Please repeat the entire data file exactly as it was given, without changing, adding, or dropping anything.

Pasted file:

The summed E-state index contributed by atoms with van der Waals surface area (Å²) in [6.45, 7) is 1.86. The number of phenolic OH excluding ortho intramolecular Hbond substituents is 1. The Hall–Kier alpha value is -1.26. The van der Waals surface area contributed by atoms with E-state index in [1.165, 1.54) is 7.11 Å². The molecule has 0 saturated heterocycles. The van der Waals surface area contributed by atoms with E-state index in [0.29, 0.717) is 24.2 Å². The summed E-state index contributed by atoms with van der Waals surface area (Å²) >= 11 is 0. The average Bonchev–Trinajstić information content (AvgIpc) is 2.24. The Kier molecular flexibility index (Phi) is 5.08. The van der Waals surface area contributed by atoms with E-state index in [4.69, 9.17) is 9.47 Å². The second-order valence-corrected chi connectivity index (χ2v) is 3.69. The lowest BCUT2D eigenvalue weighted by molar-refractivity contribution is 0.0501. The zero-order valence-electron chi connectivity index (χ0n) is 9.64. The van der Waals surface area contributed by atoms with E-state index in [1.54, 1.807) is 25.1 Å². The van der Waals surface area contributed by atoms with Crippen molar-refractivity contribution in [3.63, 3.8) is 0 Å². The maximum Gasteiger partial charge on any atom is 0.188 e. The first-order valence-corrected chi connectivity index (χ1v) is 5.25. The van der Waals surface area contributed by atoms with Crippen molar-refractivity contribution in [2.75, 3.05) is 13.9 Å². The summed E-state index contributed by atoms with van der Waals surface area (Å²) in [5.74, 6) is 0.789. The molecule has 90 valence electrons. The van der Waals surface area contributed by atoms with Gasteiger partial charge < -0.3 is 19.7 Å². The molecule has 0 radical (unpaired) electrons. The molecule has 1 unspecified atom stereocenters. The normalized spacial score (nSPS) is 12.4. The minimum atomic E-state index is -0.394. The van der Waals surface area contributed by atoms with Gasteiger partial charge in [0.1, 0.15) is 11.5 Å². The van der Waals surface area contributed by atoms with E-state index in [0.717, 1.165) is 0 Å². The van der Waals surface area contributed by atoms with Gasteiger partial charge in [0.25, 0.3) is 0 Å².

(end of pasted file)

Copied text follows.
The summed E-state index contributed by atoms with van der Waals surface area (Å²) in [6.45, 7) is 1.86. The number of phenolic OH excluding ortho intramolecular Hbond substituents is 1. The Hall–Kier alpha value is -1.26. The van der Waals surface area contributed by atoms with E-state index in [1.165, 1.54) is 7.11 Å². The molecule has 0 saturated heterocycles. The van der Waals surface area contributed by atoms with E-state index in [0.29, 0.717) is 24.2 Å². The summed E-state index contributed by atoms with van der Waals surface area (Å²) >= 11 is 0. The average Bonchev–Trinajstić information content (AvgIpc) is 2.24. The Kier molecular flexibility index (Phi) is 5.08. The van der Waals surface area contributed by atoms with E-state index in [4.69, 9.17) is 9.47 Å². The second-order valence-corrected chi connectivity index (χ2v) is 3.69. The lowest BCUT2D eigenvalue weighted by molar-refractivity contribution is 0.0501. The zero-order valence-electron chi connectivity index (χ0n) is 9.64. The van der Waals surface area contributed by atoms with E-state index in [1.54, 1.807) is 25.1 Å². The van der Waals surface area contributed by atoms with Crippen molar-refractivity contribution in [3.63, 3.8) is 0 Å². The maximum Gasteiger partial charge on any atom is 0.188 e. The first-order valence-corrected chi connectivity index (χ1v) is 5.25. The van der Waals surface area contributed by atoms with Crippen molar-refractivity contribution in [2.75, 3.05) is 13.9 Å². The summed E-state index contributed by atoms with van der Waals surface area (Å²) in [5.74, 6) is 0.789. The molecule has 90 valence electrons. The van der Waals surface area contributed by atoms with Gasteiger partial charge < -0.3 is 19.7 Å². The molecule has 0 radical (unpaired) electrons. The molecule has 1 unspecified atom stereocenters. The normalized spacial score (nSPS) is 12.4. The minimum atomic E-state index is -0.394. The van der Waals surface area contributed by atoms with Gasteiger partial charge in [0.1, 0.15) is 11.5 Å². The van der Waals surface area contributed by atoms with E-state index in [0.717, 1.165) is 0 Å². The van der Waals surface area contributed by atoms with Gasteiger partial charge in [0.25, 0.3) is 0 Å².